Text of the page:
On the cover of Only the Lonely, the second record by indie rock quartet Colony House, the members of the band are pictured in movie theater seats. This image was well chosen, as many of the songs on the album would fit seamlessly into the soundtracks of films. With intricate instrumentation, deliciously anthemic choruses, and enough experimentation to merit multiple listens, this is an album that will paint glorious pictures in the minds of all alternative music listeners who check it out.
The adventure begins with “Cannot Do This Alone,” an enthralling song that melds the heartfelt spirit of country ballads with the awe-inspiring sound captured in Arcade Fire’s “Wake Up.” We’ve all seen those commercials that show glossy cars cruising down mountainsides in the twilight or airplanes soaring over ethereal clouds. This track would be the perfect background music for one of those commercials. With epic, drawn-out “oh”s, resonant guitars, and lyrics that speak of romance as well as brotherly love, it’s bound to make you feel like tossing a dart onto a map and traveling to your destined location with a handful of partners-in-crime in tow.
The next few tracks are just as strong. “1234” is a love song that sounds a bit like One Direction’s “History” with a rock-and-roll edge. Next comes “Lonely,” which is undoubtedly the album’s crown jewel. The song begins with a simple stomp-clap beat that evokes, but doesn’t copy the famous “We Will Rock You” intro. Then vocalist Caleb Chapman adds a cry to the noise—”Sometimes I feel a little lonely”—and is promptly joined by an echo that turns the song into a haunting round for a moment. After thirty fascinating seconds of this, a bluesy guitar riff and slinky bassline appear, delivering a vibe that fans of the Black Keys will adore. Just when the track seems as if it’s about to end, a new, equally electrifying riff emerges, elevating it to a new level of awesomeness.
“You & I,” a similarly stellar track, follows. Don’t be fooled by the poppy chorus—this song is far from formulaic. At one point, the pace is slowed abruptly, creating the kind of dark, hazy atmosphere found on many an Arctic Monkeys album track. Then the song segues into a faster repetition of the chorus that is sure to get crowds moving when played live. After that, the album changes directions for “Where Your Father’s Been,” which starts out rather mildly but escalates majestically. It’s hard to say what’s the true star on this track—the vocals, switching between alto and baritone; the suspenseful bass; the urgent percussion; or the guitar flourishes, which draw the listener into the intense moment of the song and keep him or her there.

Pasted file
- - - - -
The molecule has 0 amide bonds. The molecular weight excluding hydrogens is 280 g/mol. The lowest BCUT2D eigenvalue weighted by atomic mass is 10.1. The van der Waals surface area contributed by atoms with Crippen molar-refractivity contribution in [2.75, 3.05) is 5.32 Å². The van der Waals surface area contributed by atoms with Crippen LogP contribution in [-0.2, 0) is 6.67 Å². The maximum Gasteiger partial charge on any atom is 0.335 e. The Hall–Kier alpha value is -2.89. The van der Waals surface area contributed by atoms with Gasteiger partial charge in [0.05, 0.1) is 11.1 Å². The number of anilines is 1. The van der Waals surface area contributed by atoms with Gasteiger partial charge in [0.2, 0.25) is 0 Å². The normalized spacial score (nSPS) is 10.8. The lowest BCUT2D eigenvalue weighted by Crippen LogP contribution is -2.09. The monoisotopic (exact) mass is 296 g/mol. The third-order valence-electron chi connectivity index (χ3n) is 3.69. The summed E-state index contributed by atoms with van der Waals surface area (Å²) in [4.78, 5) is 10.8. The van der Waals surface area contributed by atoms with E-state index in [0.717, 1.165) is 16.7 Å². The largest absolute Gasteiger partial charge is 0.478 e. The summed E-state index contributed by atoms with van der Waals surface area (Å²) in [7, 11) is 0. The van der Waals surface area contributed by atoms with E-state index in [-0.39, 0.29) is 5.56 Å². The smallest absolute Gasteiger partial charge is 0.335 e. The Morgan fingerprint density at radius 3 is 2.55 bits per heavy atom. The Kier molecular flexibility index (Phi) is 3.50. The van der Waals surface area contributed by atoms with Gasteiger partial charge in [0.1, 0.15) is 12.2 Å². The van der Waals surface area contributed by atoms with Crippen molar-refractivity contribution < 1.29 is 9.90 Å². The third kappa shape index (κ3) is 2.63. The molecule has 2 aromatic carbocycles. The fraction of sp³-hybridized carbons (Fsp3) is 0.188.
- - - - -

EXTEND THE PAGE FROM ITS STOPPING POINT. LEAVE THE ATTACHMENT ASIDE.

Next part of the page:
The next handful of tracks aren’t quite as exciting. “You Know It” sounds as if it can’t decide whether it wants to be a punky pump-up song or the soundtrack to a frenetic Tennessee hoedown. “3:20″‘s many musical shifts make it a bit difficult to listen to. “Was It Me” and “I Want It All” also seem somewhat disjointed at times (although the former song’s Christmas-y sounding bells are intriguing). The band gets back on track, though, for “Follow Me Down,” which sounds like the more urgent cousin of “Cannot Do This Alone.” In an impressive move, the song’s ending segues into the opening guitar riff of “Remember You,” which starts loud and ends quietly but is consistently interesting.
The last track on the album is “This Beautiful Life,” a slow song that sounds almost like a church hymn. With beautiful harmonies and a sweeping crescendo, it’s the kind of music that will have all the people in the venue waving their cell phone lights over their heads.
Only the Lonely is the fantastic alternative rock album that we needed to start 2017 off with a bang. Blast it in the car with your friends during night drives; listen to it through headphones with your eyes closed; play it around the house while you’re doing chores. This is a record that will make you appreciate not just Colony House, but the power of music in general.